In Their Own Words: Deepwater Horizon

In Their Own Words: Deepwater Horizon

2019, Environment  -   Leave a Comment
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How dangerous it is to work and live on an oil rig became very evident on April 20, 2010, when the Deepwater Horizon exploded, causing the biggest oil spill in the entire history of marine oil drilling operations. It is also considered the largest environmental disaster in US history.

The Deepwater Horizon was a state of the art, semi-submersible oil drilling rig. Owned and operated by Transocean, who leased it out to BP at about half a million dollars per day. It was dynamically positioned by satellite and located off the coast of Louisiana in the Gulf of Mexico.

On April 20, 2010, an explosion occurred at around 10:00 pm. At the time, 126 people were working onboard. At around 9 pm, workers noticed problems down at the rig's well. By 9:40 pm, as they were struggling to seal the well, a massive jolt shook the rig, and combustible gas alarms began to ring. Within minutes, workers heard loud hissing and beeping noises as the engines started to overspeed.

The staff didn't even get the chance to check monitoring systems. Their computers - as well as all the lights - began to explode, plunging parts of the rig into total darkness. They then heard the engines suddenly go silent, and immediately after, a giant explosion ripped through the rig, blowing doors, collapsing walls and ceilings and more.

Methane gas had accumulated and shot up the drill column, igniting instantly. All workers began finding their way to parts of the rig not on fire. It was a harrowing experience for all - it was dark and also very hot. Since the oil well is at the bottom of the rig, the fire can only go up - straight onto them.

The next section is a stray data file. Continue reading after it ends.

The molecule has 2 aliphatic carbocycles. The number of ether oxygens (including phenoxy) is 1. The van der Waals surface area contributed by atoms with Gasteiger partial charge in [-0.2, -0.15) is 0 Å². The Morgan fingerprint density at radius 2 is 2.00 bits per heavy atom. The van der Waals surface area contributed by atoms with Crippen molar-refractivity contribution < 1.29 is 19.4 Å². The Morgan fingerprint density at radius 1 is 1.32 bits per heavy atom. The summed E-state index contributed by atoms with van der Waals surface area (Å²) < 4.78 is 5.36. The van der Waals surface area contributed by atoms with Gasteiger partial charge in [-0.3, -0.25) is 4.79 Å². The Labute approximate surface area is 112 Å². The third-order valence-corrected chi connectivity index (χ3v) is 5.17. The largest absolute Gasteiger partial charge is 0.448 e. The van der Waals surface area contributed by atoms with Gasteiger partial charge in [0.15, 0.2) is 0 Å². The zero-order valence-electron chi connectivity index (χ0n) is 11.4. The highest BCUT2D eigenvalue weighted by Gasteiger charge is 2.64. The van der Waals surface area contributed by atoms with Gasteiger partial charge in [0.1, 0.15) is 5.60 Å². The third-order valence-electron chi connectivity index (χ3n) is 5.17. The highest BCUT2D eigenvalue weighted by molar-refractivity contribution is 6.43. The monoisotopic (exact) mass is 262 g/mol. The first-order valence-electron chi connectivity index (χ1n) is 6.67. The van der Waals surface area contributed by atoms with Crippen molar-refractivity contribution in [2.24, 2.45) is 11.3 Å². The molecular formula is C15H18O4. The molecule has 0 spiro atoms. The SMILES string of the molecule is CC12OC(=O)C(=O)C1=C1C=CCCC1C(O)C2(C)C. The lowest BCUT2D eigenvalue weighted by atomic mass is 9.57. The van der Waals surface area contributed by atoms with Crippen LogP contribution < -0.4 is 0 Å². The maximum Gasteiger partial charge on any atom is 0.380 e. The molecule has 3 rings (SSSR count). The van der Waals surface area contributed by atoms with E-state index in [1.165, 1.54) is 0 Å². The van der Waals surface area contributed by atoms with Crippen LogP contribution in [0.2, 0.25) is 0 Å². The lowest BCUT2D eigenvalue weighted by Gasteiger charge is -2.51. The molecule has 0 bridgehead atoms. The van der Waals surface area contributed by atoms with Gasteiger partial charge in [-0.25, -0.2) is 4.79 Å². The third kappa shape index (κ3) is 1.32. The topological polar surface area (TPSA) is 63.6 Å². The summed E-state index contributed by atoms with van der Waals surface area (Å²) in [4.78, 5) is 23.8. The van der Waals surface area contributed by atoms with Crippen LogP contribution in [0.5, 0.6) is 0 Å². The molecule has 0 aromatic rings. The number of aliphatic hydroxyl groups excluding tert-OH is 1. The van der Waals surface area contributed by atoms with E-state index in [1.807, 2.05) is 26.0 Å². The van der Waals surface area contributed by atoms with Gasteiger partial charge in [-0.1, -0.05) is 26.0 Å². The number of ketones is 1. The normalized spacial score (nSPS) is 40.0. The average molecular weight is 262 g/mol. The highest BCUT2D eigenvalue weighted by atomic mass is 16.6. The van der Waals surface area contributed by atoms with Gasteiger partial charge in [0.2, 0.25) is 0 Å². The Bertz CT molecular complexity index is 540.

The US Coast Guard, alerted by the explosion, arrived with helicopter rescue crews and several lifeboats. However, the heat and oil made it very difficult to evacuate the rig. The helicopters focused on removing the critically injured to safety, flying them away from the rig, across the ocean - while attached to gurneys.

Some of the workers even jumped 75 feet into the water to get away from the disaster. Eventually, they all made it to safety, though 11 rig workers were missing and their bodies never found.

The Deepwater Horizon burned through the next day and a half before collapsing and finally sinking into the ocean. There was no way to save it or put out the fire. There was too much oil, and the only option was to let it burn.

An investigation of the incident took place, and as a result, there are now new regulations to prevent similar accidents from occurring in the future. In the shadow of the biggest industrial disasters in the history of humanity, the 11 missing crew members truly paid the ultimate price.

Directed by: Tom Jennings

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